Recently I was drawn into helping a neighbor’s daughter with a garage sale. She’s an entrepreneur at heart and heading off to college in the fall. She needs to save money for tuition, books and spending money, so she was collecting ‘donations’ for a garage sale. Well, I got sucked in. Not only did I give her a few things for her sale, but we got to talking about being an entrepreneur and my old stuff turned into free advice.
Helping her with her garage sale taught me, well…reminded me, about the dynamics of selling. Selling is something I do all day every day. It is part of the fiber of my being, but teaching someone how to sell is an eye opening experience.
At Qiigo, we work in franchising. Our business touches both the corporate office and the local offices. What I’ve learned is that whether you are selling a new franchise location, selling your product or service, or selling your stuff at a garage sale, the lessons are the same.
- It’s What They’re Buying. While helping my neighbor to gather items for her sale, she was quick to pass over some things she thought wouldn’t sell. Things that had no “value” to her were some of the quickest things to go. In sales, it’s important to remember that what counts isn’t what you’re selling, but what they’re buying.
- You Can’t Skip the Advertising. Whether your business is a garage sale or a franchise location on Main Street, if you don’t advertise the only traffic you get is the random person who happens to drive by. You need to spread the word that your business is open. Invite people in. Tell them what you’re selling and why they should visit. Without a little promotion, they’ll just keep on driving by!
- Confusion = No Sale. When you put on a garage sale, it’s tempting to just put everything out for people to dig through, but if you take the time to organize and categorize your stuff, you’ll sell more. The same is true for your business. View your product through the eyes of a customer who has never been in your store before. Are they impressed? Can they easily find everything they need? Is it clean, neat and organized? If not, get to it! Make the most of your merchandise!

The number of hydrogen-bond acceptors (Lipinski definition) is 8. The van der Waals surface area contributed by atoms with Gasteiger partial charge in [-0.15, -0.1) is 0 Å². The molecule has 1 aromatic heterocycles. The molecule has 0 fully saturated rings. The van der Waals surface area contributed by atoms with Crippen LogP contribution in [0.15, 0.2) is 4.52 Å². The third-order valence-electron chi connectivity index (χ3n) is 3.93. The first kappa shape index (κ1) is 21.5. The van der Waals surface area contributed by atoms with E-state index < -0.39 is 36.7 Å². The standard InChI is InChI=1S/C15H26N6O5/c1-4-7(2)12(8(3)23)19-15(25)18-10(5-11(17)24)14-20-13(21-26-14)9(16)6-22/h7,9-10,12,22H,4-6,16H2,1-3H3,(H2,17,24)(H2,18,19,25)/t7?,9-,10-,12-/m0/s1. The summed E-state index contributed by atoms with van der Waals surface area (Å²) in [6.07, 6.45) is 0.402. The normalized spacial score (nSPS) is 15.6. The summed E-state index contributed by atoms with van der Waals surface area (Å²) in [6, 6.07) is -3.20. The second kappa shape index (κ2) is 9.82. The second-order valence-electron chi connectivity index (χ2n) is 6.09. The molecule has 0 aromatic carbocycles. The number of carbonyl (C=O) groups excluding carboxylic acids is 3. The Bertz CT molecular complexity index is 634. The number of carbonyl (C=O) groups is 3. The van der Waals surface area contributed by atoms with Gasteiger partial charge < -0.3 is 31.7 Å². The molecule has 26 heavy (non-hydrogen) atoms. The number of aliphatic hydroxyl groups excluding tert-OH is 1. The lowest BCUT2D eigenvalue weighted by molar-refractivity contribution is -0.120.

- No Trust, No Transaction. Without trust there is no transaction. While some items at my neighbor’s garage sale weren’t in like new condition, that’s to be expected. She was up front and honest about blemishes and people appreciated that. When you try to deceive your customer, they know and they walk. It’s the same in business. When you build honest relationships with your customers, they are more likely to make a purchase and to make repeat purchases. People buy from people they like and trust.
- Stories Sell. Connect with Your Customer. At the garage sale or at your business, stories sell. What’s the story behind your product or service? How can you connect with your customers by engaging them with your brand? The more connected they are to your brand, the more they’ll want to purchase your product or service. Tell the tale of your brand.
- Keep Learning. The fundamentals of selling never change. You need to be aware of your customer’s pace and not push the sale too hard or you’re likely to push the customer away. If you make a misstep, view it as learning experience and do better the next time. Stay connected to your customers and you’ll always be learning new ways to improve your sales process.
At the end of the day, my neighbor did a great job at her garage sale. She’s definitely has an entrepreneurial spirit and could end up being someone’s franchisee (after college). Let’s hope she doesn’t forget these fundamentals that so many small businesses miss along the way.